Buffettology” pivots on return on equity (ROE) instead of earnings per share. Many investors might argue that ROE is theoretically subservient to return on assets( ROA) or return on capital employed (ROCE) as ROE can be contorted by leverage ( a debt-to-equity ratio). [ ROA= earnings produced for all capital providers/ Equity contributed to the business ]. However, Buffett favours low-leverage firms and appraises leverage separately. He also seeks high profit margins.


His final two financial principals share theoretical fundamentals with EVA. First, Buffett analyzes "owner's earnings," which is essentially cash flow accessible to shareholders.  Buffett elucidates it as net income plus depreciation, depletion, amortization and other non-cash charges minus capital expenditures (CAPX) minus additional working capital (W/C) needs. This equation is similar to EVA before you subtract the shareholders equity charge. So, basically with owners' earnings, Buffett analyzes a company's ability to generate cash for shareholders.


Buffett also has a "one-dollar premise," which essentially means that every dollar of retained earnings must generate one dollar of market value.

Value Tenets


Ben Graham once said “ price is what you pay, value is what you get”. Hence this principle of Buffet analyzes the intrinsic value of the company. Buffett strongly recommends to ignore the short-term market volatility and focus on long-term returns


A truly exceptional business ought to have an enduring "moat" that safeguards brilliant returns on invested capital .“Moat”is a buisness’ ability to retain competitive advantage in order to maintain its long term profits and market share from its competing firms. Any business "castle" which is earning high returns will be consistently punched by its competitors . Therefore an intimidating barrier such as a company's being the low cost producer (GEICO, Costco) or having a powerful world-wide brand (Coca-Cola, Gillette, American Express) is vital for prolonged success. Business history is filled with "Roman Candles," companies whose moats proved delusive and were soon crossed. A moat that needs to be consistently rebuilt will eventually be no moat at all.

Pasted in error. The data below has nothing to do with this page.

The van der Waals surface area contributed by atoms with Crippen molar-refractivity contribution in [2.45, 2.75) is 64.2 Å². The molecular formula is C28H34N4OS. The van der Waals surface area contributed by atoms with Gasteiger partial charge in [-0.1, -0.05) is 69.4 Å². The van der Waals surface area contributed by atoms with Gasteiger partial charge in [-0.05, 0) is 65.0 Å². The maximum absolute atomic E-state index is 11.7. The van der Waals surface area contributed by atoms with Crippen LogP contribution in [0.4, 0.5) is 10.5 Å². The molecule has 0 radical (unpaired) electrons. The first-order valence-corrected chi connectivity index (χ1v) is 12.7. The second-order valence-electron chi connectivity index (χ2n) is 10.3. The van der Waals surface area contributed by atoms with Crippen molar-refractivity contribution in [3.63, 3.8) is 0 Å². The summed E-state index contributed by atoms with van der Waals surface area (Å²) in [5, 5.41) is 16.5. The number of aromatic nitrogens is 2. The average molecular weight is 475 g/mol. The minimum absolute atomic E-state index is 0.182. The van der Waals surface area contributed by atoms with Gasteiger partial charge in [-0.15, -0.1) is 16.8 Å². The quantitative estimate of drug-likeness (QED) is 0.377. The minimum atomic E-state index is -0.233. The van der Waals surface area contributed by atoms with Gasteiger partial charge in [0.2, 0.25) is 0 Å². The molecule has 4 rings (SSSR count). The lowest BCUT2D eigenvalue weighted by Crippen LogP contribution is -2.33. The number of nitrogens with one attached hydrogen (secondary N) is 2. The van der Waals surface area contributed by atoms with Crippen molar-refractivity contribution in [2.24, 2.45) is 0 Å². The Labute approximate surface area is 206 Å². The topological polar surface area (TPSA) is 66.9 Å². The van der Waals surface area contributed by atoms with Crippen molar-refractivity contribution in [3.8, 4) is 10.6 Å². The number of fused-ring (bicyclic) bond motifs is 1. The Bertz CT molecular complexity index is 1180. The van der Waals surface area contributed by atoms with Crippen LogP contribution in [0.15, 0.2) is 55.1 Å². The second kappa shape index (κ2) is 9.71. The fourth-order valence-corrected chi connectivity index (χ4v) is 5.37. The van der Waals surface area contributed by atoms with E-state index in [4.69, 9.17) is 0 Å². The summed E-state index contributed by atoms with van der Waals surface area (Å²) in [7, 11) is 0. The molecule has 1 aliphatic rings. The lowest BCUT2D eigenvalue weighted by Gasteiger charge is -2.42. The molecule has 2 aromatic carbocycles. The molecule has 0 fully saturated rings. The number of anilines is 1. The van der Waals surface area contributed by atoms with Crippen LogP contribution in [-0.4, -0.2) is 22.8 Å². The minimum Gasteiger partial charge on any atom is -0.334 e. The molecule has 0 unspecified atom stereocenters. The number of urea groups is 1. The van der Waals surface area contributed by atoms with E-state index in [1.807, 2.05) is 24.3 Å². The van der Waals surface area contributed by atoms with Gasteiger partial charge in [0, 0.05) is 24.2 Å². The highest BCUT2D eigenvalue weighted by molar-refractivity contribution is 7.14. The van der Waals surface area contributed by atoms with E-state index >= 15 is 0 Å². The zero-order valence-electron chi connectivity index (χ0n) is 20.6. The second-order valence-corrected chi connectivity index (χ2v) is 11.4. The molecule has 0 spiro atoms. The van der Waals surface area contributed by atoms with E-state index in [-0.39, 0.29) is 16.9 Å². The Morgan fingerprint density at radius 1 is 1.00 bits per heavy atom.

Companies prone to swift and continuous change are ruled out from his “enduring” criteria.Though capitalism's "creative destruction" is extremely favorable for society, investment certainty is prevented .Buffett discounts the projected earnings at the risk-free rate, claiming that the "margin of safety" in carefully applying his other principles presupposes the minimization, if not the virtual elimination, of risk.

The Bottom Line


In essence, Buffett's principles, a foundation in value investing, is also adaptable to the changing times. But in recent times stable operating histories are difficult to find, and intangibles play a bigger role in the firm’s value thus making the analysis of a business quite challenging.


Buffett encourages small investors to buy a low-cost S&P 500 index fund instead of individual stocks. However, if one wants to buy individual stocks, follow “The Buffet way” and you will be on track to earn solid returns on your portfolio.




written by Ankita on May 13 2018 from Lagos, Nigeria